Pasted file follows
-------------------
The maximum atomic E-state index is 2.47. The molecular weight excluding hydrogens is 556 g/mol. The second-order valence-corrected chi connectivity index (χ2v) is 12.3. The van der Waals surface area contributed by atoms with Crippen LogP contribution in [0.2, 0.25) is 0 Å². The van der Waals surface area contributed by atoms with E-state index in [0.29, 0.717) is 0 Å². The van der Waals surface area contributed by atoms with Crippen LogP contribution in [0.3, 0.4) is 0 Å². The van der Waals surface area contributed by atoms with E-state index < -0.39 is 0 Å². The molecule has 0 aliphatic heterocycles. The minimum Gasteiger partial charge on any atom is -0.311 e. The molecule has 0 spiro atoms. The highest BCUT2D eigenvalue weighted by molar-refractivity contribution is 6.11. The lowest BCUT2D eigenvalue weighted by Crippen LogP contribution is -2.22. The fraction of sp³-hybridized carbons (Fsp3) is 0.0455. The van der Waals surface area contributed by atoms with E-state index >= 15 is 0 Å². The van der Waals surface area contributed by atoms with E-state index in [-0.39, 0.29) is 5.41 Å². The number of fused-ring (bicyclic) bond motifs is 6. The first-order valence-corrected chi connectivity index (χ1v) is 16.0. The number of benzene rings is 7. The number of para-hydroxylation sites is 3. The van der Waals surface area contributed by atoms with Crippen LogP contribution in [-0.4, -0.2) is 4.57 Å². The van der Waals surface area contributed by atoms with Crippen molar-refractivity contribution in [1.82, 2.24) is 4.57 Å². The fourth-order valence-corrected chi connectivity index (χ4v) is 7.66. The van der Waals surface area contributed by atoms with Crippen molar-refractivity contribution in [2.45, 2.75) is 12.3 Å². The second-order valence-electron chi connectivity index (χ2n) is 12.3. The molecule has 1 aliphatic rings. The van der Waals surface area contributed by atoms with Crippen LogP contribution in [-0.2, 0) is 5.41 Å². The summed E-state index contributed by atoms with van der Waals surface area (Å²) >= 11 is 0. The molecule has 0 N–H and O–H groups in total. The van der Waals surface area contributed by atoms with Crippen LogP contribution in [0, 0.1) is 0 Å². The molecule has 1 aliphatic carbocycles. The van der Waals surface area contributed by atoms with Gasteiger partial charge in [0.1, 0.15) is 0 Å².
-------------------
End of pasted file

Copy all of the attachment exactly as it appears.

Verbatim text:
The maximum atomic E-state index is 2.47. The molecular weight excluding hydrogens is 556 g/mol. The second-order valence-corrected chi connectivity index (χ2v) is 12.3. The van der Waals surface area contributed by atoms with Crippen LogP contribution in [0.2, 0.25) is 0 Å². The van der Waals surface area contributed by atoms with E-state index in [0.29, 0.717) is 0 Å². The van der Waals surface area contributed by atoms with Crippen LogP contribution in [0.3, 0.4) is 0 Å². The van der Waals surface area contributed by atoms with E-state index < -0.39 is 0 Å². The molecule has 0 aliphatic heterocycles. The minimum Gasteiger partial charge on any atom is -0.311 e. The molecule has 0 spiro atoms. The highest BCUT2D eigenvalue weighted by molar-refractivity contribution is 6.11. The lowest BCUT2D eigenvalue weighted by Crippen LogP contribution is -2.22. The fraction of sp³-hybridized carbons (Fsp3) is 0.0455. The van der Waals surface area contributed by atoms with E-state index >= 15 is 0 Å². The van der Waals surface area contributed by atoms with E-state index in [-0.39, 0.29) is 5.41 Å². The number of fused-ring (bicyclic) bond motifs is 6. The first-order valence-corrected chi connectivity index (χ1v) is 16.0. The number of benzene rings is 7. The number of para-hydroxylation sites is 3. The van der Waals surface area contributed by atoms with Crippen LogP contribution in [-0.4, -0.2) is 4.57 Å². The van der Waals surface area contributed by atoms with Crippen molar-refractivity contribution in [1.82, 2.24) is 4.57 Å². The fourth-order valence-corrected chi connectivity index (χ4v) is 7.66. The van der Waals surface area contributed by atoms with Crippen molar-refractivity contribution in [2.45, 2.75) is 12.3 Å². The second-order valence-electron chi connectivity index (χ2n) is 12.3. The molecule has 1 aliphatic rings. The van der Waals surface area contributed by atoms with Crippen LogP contribution in [-0.2, 0) is 5.41 Å². The summed E-state index contributed by atoms with van der Waals surface area (Å²) >= 11 is 0. The molecule has 0 N–H and O–H groups in total. The van der Waals surface area contributed by atoms with Crippen LogP contribution in [0, 0.1) is 0 Å². The molecule has 1 aliphatic carbocycles. The van der Waals surface area contributed by atoms with Gasteiger partial charge in [0.1, 0.15) is 0 Å².